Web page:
In order to not lose heart (2 Corinthians 4:16) we must set our hearts on things unshakable and certain, like Jesus who, “for the joy that was set before him endured the cross, despising its shame, and is seated at the right hand of the throne of God.” (Hebrews 12:2)
If my heart is set on a successful career, then I may lose heart when redundancy comes. If my heart is set on providing for and protecting my family, then I may lose heart when tragedy strikes or when I lose my strength to provide and protect. If my heart is set on sharing the gospel with those who do not know him, I may lose heart when blockages fall in my way and opportunities are few. If my heart is set on doing great things for God, then I may lose heart when my projects fail.
Instead we must have a vision of the glory of God, the glory that we will share in because of our adoption as His sons through the gracious work of the Lord Jesus Christ; a vision not dependent on my power to achieve it, or on my goodness or wisdom, or on any other finite being, but only on our great God and Saviour; a vision that is big enough to overcome any dark shadows of affliction or discouragement that would try to eclipse it.
The bigger the shadows, the bigger the vision needed.
And God is all about expanding our vision of Him, so that we treasure Him more, so that we love Him more as we appreciate His grace and His love more clearly and more gloriously. God’s love, grace and glory are infinite. Yet we are finite. So our capacity to take in His glory is limited. So our capacity can and must be stretched and expanded.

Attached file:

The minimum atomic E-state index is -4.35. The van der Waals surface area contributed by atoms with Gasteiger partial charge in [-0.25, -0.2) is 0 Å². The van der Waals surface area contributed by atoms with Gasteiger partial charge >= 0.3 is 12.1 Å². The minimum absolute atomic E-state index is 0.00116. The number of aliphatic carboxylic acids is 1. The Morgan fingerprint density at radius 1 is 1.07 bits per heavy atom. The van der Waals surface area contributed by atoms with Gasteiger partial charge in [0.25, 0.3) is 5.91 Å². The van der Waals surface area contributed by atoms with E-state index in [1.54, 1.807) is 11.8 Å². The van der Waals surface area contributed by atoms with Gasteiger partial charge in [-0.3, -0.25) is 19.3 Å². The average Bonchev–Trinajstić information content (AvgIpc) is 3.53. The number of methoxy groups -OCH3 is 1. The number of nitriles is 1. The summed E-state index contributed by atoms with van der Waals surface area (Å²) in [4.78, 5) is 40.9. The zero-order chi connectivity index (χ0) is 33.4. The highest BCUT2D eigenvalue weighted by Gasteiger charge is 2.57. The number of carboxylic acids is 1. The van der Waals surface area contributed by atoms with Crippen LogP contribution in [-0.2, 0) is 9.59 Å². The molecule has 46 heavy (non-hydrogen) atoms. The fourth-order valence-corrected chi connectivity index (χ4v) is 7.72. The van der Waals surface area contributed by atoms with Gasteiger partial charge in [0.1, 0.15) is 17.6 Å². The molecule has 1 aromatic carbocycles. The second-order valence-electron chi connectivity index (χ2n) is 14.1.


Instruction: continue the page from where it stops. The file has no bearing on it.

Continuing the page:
Personally speaking I know that my appreciation of God’s glory, His grace and mercy in Christ, His surpassing righteousness, His love for me, is so weak. I don’t feel as consumed by it as I know I should.
And I also know that the times my capacity to appreciate that has expanded have been the times I’ve run out of myself under pressure of things I can’t cope with: relationship difficulties, redundancies, career failures, illnesses, rejection. As those dark times have threatened to make me lose heart, I’ve been forced to cling more tightly to Jesus and to see just how brightly His glory shines and really does always obliterate the darkness. It really is impossible to be separated from the love of God in Christ Jesus. He has secured it unshakably forever. There really is something infinitely more wonderful and eternal waiting for us.
Anything we might lose heart about in this life is so short term, so trifling, compared to the eternity waiting for us, enjoying our position as children of the only true God, the One who created all things and holds all things together.
Hence often the purpose of our suffering is to expand our vision of God, to detach our hope from ourselves, to focus us more tightly on Jesus, to appreciate more fully the “eternal weight of glory”.
And with that appreciation comes great joy.
“We rejoice in the hope of the glory of God. More than that, we rejoice in our sufferings, knowing the suffering produces endurance, and endurance produces character, and character produces hope, and hope does not put us to shame, because God’s love has been poured into our hearts through the Holy Spirit who has been given to us.” (Romans 5:2-5)